Jelena Radeta is a vendor of the street paper Liceulice in Belgrade, Serbia. In spite of all medical diagnoses she received, starting from the doctor's recommendation that her parents leave her in an institution, through the inadequate therapy she received in the early days, this she has a positive outlook, now works two jobs and is one of the most experienced vendors of Liceulice magazine. She proudly points out that the wishes of people with disabilities are no different than anyone else – to find a permanent job and start a family.
In order to attract buyers, you need to smile and be cheerful. The buyer must not see that you are in a bad mood. I have been selling the magazine for twelve years in Knez Mihajlova Street, the high street in Belgrade; I am a walking salesperson, not a sedentary type. I like to be on the move.
Apart from selling magazines, I work in a hotel as an assistant housekeeper. I deal with some mild mental health issues, and these are in my employment records. Persons with disabilities are subjected to heavy discrimination. The word was that it will be made mandatory for the companies to employ persons with disabilities, but nothing came out of it. In practice, no one is adhering to that. It is being said that you should only trust what you are seeing, and I do not see that the government is trying to help us.
I wish to find a job with a normal contract so I can get back on my feet. My father is right, my parents will not be there for the rest of my life. I always had their support. When you find out that you are suffering from epilepsy and that your parents fought like lions to help you start to walk and talk, it is normal that their support is the most important for me. There is no greater desire or motivation to fight than when you have the support of your friends and family. My mother was told that she should leave me in a children's home, that nothing will ever become of me. But I’m still here.
Not every kind of epilepsy is the same. I have a mild form. Until I was eighteen, I was wrongly treated with medicines which were not suitable for me. Only when I changed hospital did I start to get better. Until then, I was falling on the street out of the blue. I would leave my home for school normally, and I would end up in the ambulance. Luckily, It does not happen anymore because now I am receiving appropriate therapy.
Photo by Sara Ristić
To the readers of [street papers] I would like to tell them to get into the core of persons with disabilities, because we are just like everyone else; we want to live, to start families. Maybe we are somehow different, have lesser potentials, but we can provide more in different ways.
I switched between three primary schools. First, I went to school for visually impaired children, from first to third grade. Back then, I was told that I couldn’t attend regular classes, so I had to go to other schools where everything depended on the goodwill of the teachers. Later, I graduated from vocational school, a course for assistant bookbinder. I felt good in that school. Everybody was equal there. I never pursued that career, although I went to the job interviews at several printing houses. They always said that they would call me back, which never happened.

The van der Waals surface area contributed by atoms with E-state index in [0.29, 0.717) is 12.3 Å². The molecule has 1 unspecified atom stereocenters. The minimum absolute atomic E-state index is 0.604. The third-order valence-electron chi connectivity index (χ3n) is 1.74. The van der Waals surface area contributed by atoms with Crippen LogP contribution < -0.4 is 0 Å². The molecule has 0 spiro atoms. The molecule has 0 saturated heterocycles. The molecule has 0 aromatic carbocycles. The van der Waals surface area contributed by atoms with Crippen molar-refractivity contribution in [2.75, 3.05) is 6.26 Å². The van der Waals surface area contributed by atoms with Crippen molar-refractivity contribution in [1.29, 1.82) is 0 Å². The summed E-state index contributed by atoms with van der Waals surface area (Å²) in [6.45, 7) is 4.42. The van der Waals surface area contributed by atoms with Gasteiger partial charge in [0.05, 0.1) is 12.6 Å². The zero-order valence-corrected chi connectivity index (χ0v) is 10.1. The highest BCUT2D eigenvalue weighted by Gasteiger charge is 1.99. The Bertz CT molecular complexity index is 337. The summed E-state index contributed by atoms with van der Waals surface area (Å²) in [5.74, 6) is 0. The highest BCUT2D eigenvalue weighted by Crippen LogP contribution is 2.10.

I am not ashamed of being a person with a disability, I always put an emphasis on that in my CV. I embraced my situation because I cannot change it. I would like others to do that as well. If I allow myself to fall down and become stuck at home, I know that it will bring me no good. I have outdone and overcame all of the doctors’ diagnosis and prognosis. I managed that only with positive energy and struggle. Whining will get you nowhere.
I wish to start a family with someone I love. I have had a boyfriend for more than ten years. He is also a person with a disability. We met in at an association for children and youth with development issues, a “creative-educational centre”. I would like to get a permanent full-time job before I get married. I will fight for a job that suits me until I find one. Other people, who managed to accomplish themselves regardless of difficulties, are giving me strength. I admire Nik Vujicic. After I read his books, my motivation grew. One of my role models is my friend who does not have hands, but she practiced taekwondo. I have no idea how she managed all that, but she proved that everything is possible.
I am grateful for the existence of Liceulice because they are always there for us. They did not forget us, even in the time of COVID-19. I am happy and proud to be part of that community even after twelve years. Even when I was working at other places, I tried hard to be a vendor for at least two to three hours daily. I am planning to do that as long as I can. This organisation is like another family, no one differentiates between seller and other employers.
To the readers of Liceulice I would like to tell them to get into the core of persons with disabilities, because we are just like everyone else; we want to live, to start families. Maybe we are somehow different, have lesser potentials, but we can provide more in different ways.